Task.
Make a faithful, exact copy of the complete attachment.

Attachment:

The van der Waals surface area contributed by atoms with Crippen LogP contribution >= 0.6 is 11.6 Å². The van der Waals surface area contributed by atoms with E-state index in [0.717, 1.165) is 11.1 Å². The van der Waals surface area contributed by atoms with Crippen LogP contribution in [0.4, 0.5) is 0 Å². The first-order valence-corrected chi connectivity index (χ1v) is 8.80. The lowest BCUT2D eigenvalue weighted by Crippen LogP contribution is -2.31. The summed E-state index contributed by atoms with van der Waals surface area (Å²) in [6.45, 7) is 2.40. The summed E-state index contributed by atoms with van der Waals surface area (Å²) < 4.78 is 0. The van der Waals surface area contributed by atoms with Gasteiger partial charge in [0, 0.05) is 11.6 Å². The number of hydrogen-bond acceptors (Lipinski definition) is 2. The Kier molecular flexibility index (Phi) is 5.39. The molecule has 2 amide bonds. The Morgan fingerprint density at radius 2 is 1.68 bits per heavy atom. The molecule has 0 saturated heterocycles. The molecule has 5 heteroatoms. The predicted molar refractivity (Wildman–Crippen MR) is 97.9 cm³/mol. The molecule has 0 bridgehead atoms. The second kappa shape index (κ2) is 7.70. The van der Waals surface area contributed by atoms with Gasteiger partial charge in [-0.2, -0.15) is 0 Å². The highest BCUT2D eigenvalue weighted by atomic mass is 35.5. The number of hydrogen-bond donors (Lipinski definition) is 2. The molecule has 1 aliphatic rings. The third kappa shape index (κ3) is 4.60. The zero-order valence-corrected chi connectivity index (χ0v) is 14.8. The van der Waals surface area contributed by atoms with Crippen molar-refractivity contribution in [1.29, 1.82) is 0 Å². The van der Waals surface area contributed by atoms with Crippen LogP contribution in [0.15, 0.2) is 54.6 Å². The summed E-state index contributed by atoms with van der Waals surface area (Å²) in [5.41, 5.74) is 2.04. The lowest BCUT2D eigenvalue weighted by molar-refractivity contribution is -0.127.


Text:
The van der Waals surface area contributed by atoms with Crippen LogP contribution >= 0.6 is 11.6 Å². The van der Waals surface area contributed by atoms with E-state index in [0.717, 1.165) is 11.1 Å². The van der Waals surface area contributed by atoms with Crippen LogP contribution in [0.4, 0.5) is 0 Å². The first-order valence-corrected chi connectivity index (χ1v) is 8.80. The lowest BCUT2D eigenvalue weighted by Crippen LogP contribution is -2.31. The summed E-state index contributed by atoms with van der Waals surface area (Å²) in [6.45, 7) is 2.40. The summed E-state index contributed by atoms with van der Waals surface area (Å²) < 4.78 is 0. The van der Waals surface area contributed by atoms with Gasteiger partial charge in [0, 0.05) is 11.6 Å². The number of hydrogen-bond acceptors (Lipinski definition) is 2. The Kier molecular flexibility index (Phi) is 5.39. The molecule has 2 amide bonds. The Morgan fingerprint density at radius 2 is 1.68 bits per heavy atom. The molecule has 0 saturated heterocycles. The molecule has 5 heteroatoms. The predicted molar refractivity (Wildman–Crippen MR) is 97.9 cm³/mol. The molecule has 0 bridgehead atoms. The second kappa shape index (κ2) is 7.70. The van der Waals surface area contributed by atoms with Gasteiger partial charge in [-0.2, -0.15) is 0 Å². The highest BCUT2D eigenvalue weighted by atomic mass is 35.5. The number of hydrogen-bond donors (Lipinski definition) is 2. The molecule has 1 aliphatic rings. The third kappa shape index (κ3) is 4.60. The zero-order valence-corrected chi connectivity index (χ0v) is 14.8. The van der Waals surface area contributed by atoms with Crippen molar-refractivity contribution in [1.29, 1.82) is 0 Å². The van der Waals surface area contributed by atoms with Crippen LogP contribution in [0.15, 0.2) is 54.6 Å². The summed E-state index contributed by atoms with van der Waals surface area (Å²) in [5.41, 5.74) is 2.04. The lowest BCUT2D eigenvalue weighted by molar-refractivity contribution is -0.127.